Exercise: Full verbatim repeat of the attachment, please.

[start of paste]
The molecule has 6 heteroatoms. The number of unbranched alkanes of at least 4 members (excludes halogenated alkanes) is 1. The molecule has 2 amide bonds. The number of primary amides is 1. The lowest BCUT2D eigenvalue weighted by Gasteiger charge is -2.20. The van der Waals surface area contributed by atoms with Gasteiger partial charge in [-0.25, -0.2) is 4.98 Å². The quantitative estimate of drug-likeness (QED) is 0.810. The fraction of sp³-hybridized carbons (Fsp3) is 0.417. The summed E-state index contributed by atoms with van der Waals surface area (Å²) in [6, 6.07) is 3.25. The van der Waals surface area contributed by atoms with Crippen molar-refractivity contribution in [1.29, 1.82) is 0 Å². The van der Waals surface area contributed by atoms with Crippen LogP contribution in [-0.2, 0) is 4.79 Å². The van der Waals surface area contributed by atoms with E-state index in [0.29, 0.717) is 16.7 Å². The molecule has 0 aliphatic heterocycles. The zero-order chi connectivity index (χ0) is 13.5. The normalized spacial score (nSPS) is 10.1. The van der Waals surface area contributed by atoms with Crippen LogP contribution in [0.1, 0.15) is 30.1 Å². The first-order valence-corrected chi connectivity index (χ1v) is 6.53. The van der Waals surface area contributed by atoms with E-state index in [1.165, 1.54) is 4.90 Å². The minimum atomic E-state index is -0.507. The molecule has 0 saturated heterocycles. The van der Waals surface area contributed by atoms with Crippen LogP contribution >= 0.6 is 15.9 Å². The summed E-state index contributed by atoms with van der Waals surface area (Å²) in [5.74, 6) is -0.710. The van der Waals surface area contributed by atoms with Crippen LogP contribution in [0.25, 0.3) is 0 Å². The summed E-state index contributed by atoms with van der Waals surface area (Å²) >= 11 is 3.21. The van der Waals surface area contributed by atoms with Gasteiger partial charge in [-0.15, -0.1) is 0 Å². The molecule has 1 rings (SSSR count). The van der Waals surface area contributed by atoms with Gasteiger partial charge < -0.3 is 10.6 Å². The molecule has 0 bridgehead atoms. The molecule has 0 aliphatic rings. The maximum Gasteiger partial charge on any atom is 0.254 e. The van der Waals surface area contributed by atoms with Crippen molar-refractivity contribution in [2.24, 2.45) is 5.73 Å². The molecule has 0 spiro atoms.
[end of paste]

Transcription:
The molecule has 6 heteroatoms. The number of unbranched alkanes of at least 4 members (excludes halogenated alkanes) is 1. The molecule has 2 amide bonds. The number of primary amides is 1. The lowest BCUT2D eigenvalue weighted by Gasteiger charge is -2.20. The van der Waals surface area contributed by atoms with Gasteiger partial charge in [-0.25, -0.2) is 4.98 Å². The quantitative estimate of drug-likeness (QED) is 0.810. The fraction of sp³-hybridized carbons (Fsp3) is 0.417. The summed E-state index contributed by atoms with van der Waals surface area (Å²) in [6, 6.07) is 3.25. The van der Waals surface area contributed by atoms with Crippen molar-refractivity contribution in [1.29, 1.82) is 0 Å². The van der Waals surface area contributed by atoms with Crippen LogP contribution in [-0.2, 0) is 4.79 Å². The van der Waals surface area contributed by atoms with E-state index in [0.29, 0.717) is 16.7 Å². The molecule has 0 aliphatic heterocycles. The zero-order chi connectivity index (χ0) is 13.5. The normalized spacial score (nSPS) is 10.1. The van der Waals surface area contributed by atoms with Crippen LogP contribution in [0.1, 0.15) is 30.1 Å². The first-order valence-corrected chi connectivity index (χ1v) is 6.53. The van der Waals surface area contributed by atoms with E-state index in [1.165, 1.54) is 4.90 Å². The minimum atomic E-state index is -0.507. The molecule has 0 saturated heterocycles. The van der Waals surface area contributed by atoms with Crippen LogP contribution >= 0.6 is 15.9 Å². The summed E-state index contributed by atoms with van der Waals surface area (Å²) in [5.74, 6) is -0.710. The van der Waals surface area contributed by atoms with Crippen LogP contribution in [0.25, 0.3) is 0 Å². The summed E-state index contributed by atoms with van der Waals surface area (Å²) >= 11 is 3.21. The van der Waals surface area contributed by atoms with Gasteiger partial charge in [-0.15, -0.1) is 0 Å². The molecule has 1 rings (SSSR count). The van der Waals surface area contributed by atoms with Gasteiger partial charge < -0.3 is 10.6 Å². The molecule has 0 bridgehead atoms. The molecule has 0 aliphatic rings. The maximum Gasteiger partial charge on any atom is 0.254 e. The van der Waals surface area contributed by atoms with Crippen molar-refractivity contribution in [2.24, 2.45) is 5.73 Å². The molecule has 0 spiro atoms.